When an e-mail came round the office a few weeks ago asking for volunteers to go and help with some conservation work, both Lorna and I thought it might be something we'd like to do (and it meant a day away from the office).

Anyway, we eventually learned that we'd be going to Linn Park, Glasgow's second largest public park, to help with some of the ongoing conservation work there - clearing paths, planting trees, that kind of stuff. It's miles from our usual haunts and I'd never even heard of it before now. I grew up on the north west side and Lorna's not even from Glasgow.

The White Cart, Linn Park

The weather had been reasonable all week but when we looked out this morning - it was raining! So, all wrapped up in waterproofs and with a flask of hot soup packed, we headed off, hoping that the weather would clear up.

13 of us turned up at the park where the professionals from the ranger service and BTCV soon got us organized into clearing all the undergrowth and overgrowth blocking out the view of the waterfall on the White Cart and overcrowding the path leading down to the viewpoint. We also had to dig a trench down the side of some steps and across the path and then lay some pipe in it to divert rainwater from eroding the path.

We also got some good health and safety advice on handling, carrying and using loppers, bow saws, spades and mattocks. All of these tools are pretty sharp or pointy and I don't imagine they wanted anyone being injured - kind of puts a dampener on the day of that happens.

Come lunchtime, it was still raining heavily so some hot soup and a sarny in what looked like a converted cargo container (but at least it was dry) and we were back out again and managed to get all the tasks done before posing the obligatory group photo and then heading back into the office and a welcome change of clothes.

The End Of A Very Wet Day

All in all and not counting the awful weather, I think we all enjoyed the experience. It certainly makes you appreciate just how much hard work goes into to keeping our parks accessible. Nature never sits still and I don't imagine it'll be that long before the Rhododendrons, Japanese Knotweed and general undergrowth are all clawing their way back again but it was worth the effort to clear it all away for a while.

Thursday, November 02, 2006

Shadowmarch - by Tad Williams

Shadowmarch is the first installment in yet another epic fanstasy trilogy from Tad Williams, the man who gave us the excellent Memory, Sorrow and Thorn and Otherland tales.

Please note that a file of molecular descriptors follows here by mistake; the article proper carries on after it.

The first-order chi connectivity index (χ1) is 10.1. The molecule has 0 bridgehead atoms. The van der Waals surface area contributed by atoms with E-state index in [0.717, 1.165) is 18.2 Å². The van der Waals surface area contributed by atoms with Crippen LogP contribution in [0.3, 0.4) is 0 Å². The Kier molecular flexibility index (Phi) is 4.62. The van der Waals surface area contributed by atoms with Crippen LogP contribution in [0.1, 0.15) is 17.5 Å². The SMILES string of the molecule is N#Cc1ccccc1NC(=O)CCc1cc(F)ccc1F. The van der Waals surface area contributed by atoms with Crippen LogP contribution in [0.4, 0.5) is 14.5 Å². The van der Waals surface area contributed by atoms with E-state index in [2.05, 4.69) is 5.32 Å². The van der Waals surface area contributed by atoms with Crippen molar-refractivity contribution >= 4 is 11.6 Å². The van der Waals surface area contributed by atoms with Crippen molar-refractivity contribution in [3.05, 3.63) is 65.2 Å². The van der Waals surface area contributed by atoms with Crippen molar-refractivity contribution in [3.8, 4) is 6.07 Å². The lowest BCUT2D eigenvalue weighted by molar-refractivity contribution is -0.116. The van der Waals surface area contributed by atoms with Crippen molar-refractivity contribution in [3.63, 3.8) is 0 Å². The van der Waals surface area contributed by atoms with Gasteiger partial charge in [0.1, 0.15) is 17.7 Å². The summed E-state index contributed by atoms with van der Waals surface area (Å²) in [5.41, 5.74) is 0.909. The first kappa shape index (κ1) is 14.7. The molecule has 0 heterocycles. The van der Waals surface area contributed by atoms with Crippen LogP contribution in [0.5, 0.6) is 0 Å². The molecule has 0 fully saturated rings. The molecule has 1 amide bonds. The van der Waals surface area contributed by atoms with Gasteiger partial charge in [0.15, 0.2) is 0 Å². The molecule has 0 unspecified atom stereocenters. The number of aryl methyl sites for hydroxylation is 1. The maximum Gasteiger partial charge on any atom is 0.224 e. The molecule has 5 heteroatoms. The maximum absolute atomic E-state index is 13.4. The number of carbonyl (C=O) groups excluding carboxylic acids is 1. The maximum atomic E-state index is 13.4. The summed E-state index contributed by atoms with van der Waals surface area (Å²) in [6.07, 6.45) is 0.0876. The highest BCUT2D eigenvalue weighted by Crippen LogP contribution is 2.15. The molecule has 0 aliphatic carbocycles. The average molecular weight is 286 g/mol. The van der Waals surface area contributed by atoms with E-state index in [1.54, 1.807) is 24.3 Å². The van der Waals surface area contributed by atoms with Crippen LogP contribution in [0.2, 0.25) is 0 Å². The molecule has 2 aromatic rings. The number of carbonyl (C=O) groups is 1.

An ancient war between humanity and the Qul-na-Qar saw the faerie people exiled to the Twilight Lands in the north, separated from the world of men by their protective veil of the Shadowline, a magical barrier through which no man may pass and return sane. Southmarch Castle has been the last bastion of defence for hundreds of years, guarding the lands from those beyond the Shadowline.

But now, with King Olin held hostage in the south, the rule of Southmarch is left in the hands of his children and it isn't long before those envious of the crown seek to take control for themselves. Meanwhile, far to the south in the land of Xand, the Autarch is also looking to extend his empire and his eye also falls on the lands of the North.

While the prospect of peace looks bleak for the people of the North, things take a turn for the worse. The Qul-na-Qar, the Twilight People, have chosen this time to begin a campaign of revenge against those who wronged them so long ago. . .and the Shadowline has begun creeping South.

Initially conceived as an idea for a fantasy movie and then a TV series but when both of these fell through, Shadowmarch was launched as an online series way back in 2001. But poor subscription take up meant it didn't get past its first year and the project moved into print with this as the first volume.

Williams has another huge hit on his hands with this one. It's a great mix of political manoeuverings of the noble families, the dark plans of a despotic emperor in the South and the mystical faerie peoples as they begin to wage their final war on mankind. There are basically three threads to this volume and, while they don't all come together here, they certainly develop well and are definitely heading in the right direction but with enough twists and turns to keep you guessing what's going to happen next or what the characters are planning.

Shadowmarch contains a rich world of diverse races with their differing cultures, histories and mythologies and Williams has begun weaving them all together into what should turn out to be a classic series.

Genre: Adventure, Drama, Fantasy, War
ISBN: 1-84149-443-7
My Rating: 9/10